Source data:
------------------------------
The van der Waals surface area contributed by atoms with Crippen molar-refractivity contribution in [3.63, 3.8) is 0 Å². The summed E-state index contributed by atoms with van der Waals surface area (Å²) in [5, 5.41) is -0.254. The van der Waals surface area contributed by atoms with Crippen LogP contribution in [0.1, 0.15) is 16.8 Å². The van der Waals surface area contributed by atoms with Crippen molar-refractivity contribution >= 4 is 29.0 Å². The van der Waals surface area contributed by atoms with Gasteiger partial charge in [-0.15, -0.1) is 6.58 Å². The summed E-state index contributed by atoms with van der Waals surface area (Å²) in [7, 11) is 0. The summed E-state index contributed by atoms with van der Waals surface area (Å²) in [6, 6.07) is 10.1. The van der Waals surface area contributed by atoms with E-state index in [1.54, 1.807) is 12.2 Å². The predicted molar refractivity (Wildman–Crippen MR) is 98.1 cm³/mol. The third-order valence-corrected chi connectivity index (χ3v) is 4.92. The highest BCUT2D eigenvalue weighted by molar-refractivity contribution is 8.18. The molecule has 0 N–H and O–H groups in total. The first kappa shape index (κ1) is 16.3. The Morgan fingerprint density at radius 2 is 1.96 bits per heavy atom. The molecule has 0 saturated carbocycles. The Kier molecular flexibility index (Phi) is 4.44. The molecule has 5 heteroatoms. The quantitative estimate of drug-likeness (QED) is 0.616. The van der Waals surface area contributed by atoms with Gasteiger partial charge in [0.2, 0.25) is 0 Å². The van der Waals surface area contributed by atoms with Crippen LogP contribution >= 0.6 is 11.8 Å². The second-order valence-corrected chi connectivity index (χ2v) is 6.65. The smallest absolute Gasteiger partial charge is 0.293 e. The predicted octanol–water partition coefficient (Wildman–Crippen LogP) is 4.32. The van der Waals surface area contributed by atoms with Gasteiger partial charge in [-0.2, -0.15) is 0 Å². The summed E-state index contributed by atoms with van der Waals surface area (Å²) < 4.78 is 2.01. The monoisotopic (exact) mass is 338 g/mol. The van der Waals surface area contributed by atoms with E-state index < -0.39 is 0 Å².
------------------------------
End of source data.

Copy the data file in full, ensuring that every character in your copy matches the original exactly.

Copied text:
The van der Waals surface area contributed by atoms with Crippen molar-refractivity contribution in [3.63, 3.8) is 0 Å². The summed E-state index contributed by atoms with van der Waals surface area (Å²) in [5, 5.41) is -0.254. The van der Waals surface area contributed by atoms with Crippen LogP contribution in [0.1, 0.15) is 16.8 Å². The van der Waals surface area contributed by atoms with Crippen molar-refractivity contribution >= 4 is 29.0 Å². The van der Waals surface area contributed by atoms with Gasteiger partial charge in [-0.15, -0.1) is 6.58 Å². The summed E-state index contributed by atoms with van der Waals surface area (Å²) in [7, 11) is 0. The summed E-state index contributed by atoms with van der Waals surface area (Å²) in [6, 6.07) is 10.1. The van der Waals surface area contributed by atoms with E-state index in [1.54, 1.807) is 12.2 Å². The predicted molar refractivity (Wildman–Crippen MR) is 98.1 cm³/mol. The third-order valence-corrected chi connectivity index (χ3v) is 4.92. The highest BCUT2D eigenvalue weighted by molar-refractivity contribution is 8.18. The molecule has 0 N–H and O–H groups in total. The first kappa shape index (κ1) is 16.3. The Morgan fingerprint density at radius 2 is 1.96 bits per heavy atom. The molecule has 0 saturated carbocycles. The Kier molecular flexibility index (Phi) is 4.44. The molecule has 5 heteroatoms. The quantitative estimate of drug-likeness (QED) is 0.616. The van der Waals surface area contributed by atoms with Gasteiger partial charge in [0.2, 0.25) is 0 Å². The van der Waals surface area contributed by atoms with Crippen LogP contribution >= 0.6 is 11.8 Å². The second-order valence-corrected chi connectivity index (χ2v) is 6.65. The smallest absolute Gasteiger partial charge is 0.293 e. The predicted octanol–water partition coefficient (Wildman–Crippen LogP) is 4.32. The van der Waals surface area contributed by atoms with Gasteiger partial charge in [-0.2, -0.15) is 0 Å². The summed E-state index contributed by atoms with van der Waals surface area (Å²) < 4.78 is 2.01. The monoisotopic (exact) mass is 338 g/mol. The van der Waals surface area contributed by atoms with E-state index < -0.39 is 0 Å².